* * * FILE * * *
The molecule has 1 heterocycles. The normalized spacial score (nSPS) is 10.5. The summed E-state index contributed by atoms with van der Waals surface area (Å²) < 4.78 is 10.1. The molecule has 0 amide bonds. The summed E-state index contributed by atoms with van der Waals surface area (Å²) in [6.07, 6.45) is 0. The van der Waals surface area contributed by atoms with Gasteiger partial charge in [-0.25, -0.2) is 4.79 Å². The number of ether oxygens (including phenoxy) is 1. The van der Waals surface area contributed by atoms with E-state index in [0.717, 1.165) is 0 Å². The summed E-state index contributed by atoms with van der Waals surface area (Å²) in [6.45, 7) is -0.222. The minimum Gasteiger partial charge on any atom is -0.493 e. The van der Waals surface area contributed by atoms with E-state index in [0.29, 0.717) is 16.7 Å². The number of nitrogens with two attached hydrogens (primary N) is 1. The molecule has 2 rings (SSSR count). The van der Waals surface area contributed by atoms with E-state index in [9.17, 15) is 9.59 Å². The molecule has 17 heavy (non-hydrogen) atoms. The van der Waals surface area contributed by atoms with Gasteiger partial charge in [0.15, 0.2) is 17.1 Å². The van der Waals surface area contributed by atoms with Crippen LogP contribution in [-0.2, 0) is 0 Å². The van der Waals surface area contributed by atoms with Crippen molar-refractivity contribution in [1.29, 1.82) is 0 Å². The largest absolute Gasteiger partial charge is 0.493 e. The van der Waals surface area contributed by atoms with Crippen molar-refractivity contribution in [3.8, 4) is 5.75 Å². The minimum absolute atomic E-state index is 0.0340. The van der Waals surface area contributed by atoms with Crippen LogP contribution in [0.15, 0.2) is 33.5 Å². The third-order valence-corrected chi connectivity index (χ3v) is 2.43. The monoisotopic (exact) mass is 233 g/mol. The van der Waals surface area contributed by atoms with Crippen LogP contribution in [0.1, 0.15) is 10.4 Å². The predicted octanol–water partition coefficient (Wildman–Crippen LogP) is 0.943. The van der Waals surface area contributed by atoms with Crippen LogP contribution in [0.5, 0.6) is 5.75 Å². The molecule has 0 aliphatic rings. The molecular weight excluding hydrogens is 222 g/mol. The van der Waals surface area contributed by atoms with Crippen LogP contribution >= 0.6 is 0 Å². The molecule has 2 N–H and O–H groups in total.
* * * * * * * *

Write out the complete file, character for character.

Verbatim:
The molecule has 1 heterocycles. The normalized spacial score (nSPS) is 10.5. The summed E-state index contributed by atoms with van der Waals surface area (Å²) < 4.78 is 10.1. The molecule has 0 amide bonds. The summed E-state index contributed by atoms with van der Waals surface area (Å²) in [6.07, 6.45) is 0. The van der Waals surface area contributed by atoms with Gasteiger partial charge in [-0.25, -0.2) is 4.79 Å². The number of ether oxygens (including phenoxy) is 1. The van der Waals surface area contributed by atoms with E-state index in [0.717, 1.165) is 0 Å². The summed E-state index contributed by atoms with van der Waals surface area (Å²) in [6.45, 7) is -0.222. The minimum Gasteiger partial charge on any atom is -0.493 e. The van der Waals surface area contributed by atoms with E-state index in [0.29, 0.717) is 16.7 Å². The number of nitrogens with two attached hydrogens (primary N) is 1. The molecule has 2 rings (SSSR count). The van der Waals surface area contributed by atoms with E-state index in [9.17, 15) is 9.59 Å². The molecule has 17 heavy (non-hydrogen) atoms. The van der Waals surface area contributed by atoms with Gasteiger partial charge in [0.15, 0.2) is 17.1 Å². The van der Waals surface area contributed by atoms with Crippen LogP contribution in [-0.2, 0) is 0 Å². The van der Waals surface area contributed by atoms with Crippen molar-refractivity contribution in [1.29, 1.82) is 0 Å². The largest absolute Gasteiger partial charge is 0.493 e. The van der Waals surface area contributed by atoms with Crippen molar-refractivity contribution in [3.8, 4) is 5.75 Å². The minimum absolute atomic E-state index is 0.0340. The van der Waals surface area contributed by atoms with Crippen LogP contribution in [0.15, 0.2) is 33.5 Å². The third-order valence-corrected chi connectivity index (χ3v) is 2.43. The monoisotopic (exact) mass is 233 g/mol. The van der Waals surface area contributed by atoms with Crippen LogP contribution in [0.1, 0.15) is 10.4 Å². The predicted octanol–water partition coefficient (Wildman–Crippen LogP) is 0.943. The van der Waals surface area contributed by atoms with Crippen LogP contribution in [0.5, 0.6) is 5.75 Å². The molecule has 0 aliphatic rings. The molecular weight excluding hydrogens is 222 g/mol. The van der Waals surface area contributed by atoms with Crippen LogP contribution >= 0.6 is 0 Å². The molecule has 2 N–H and O–H groups in total.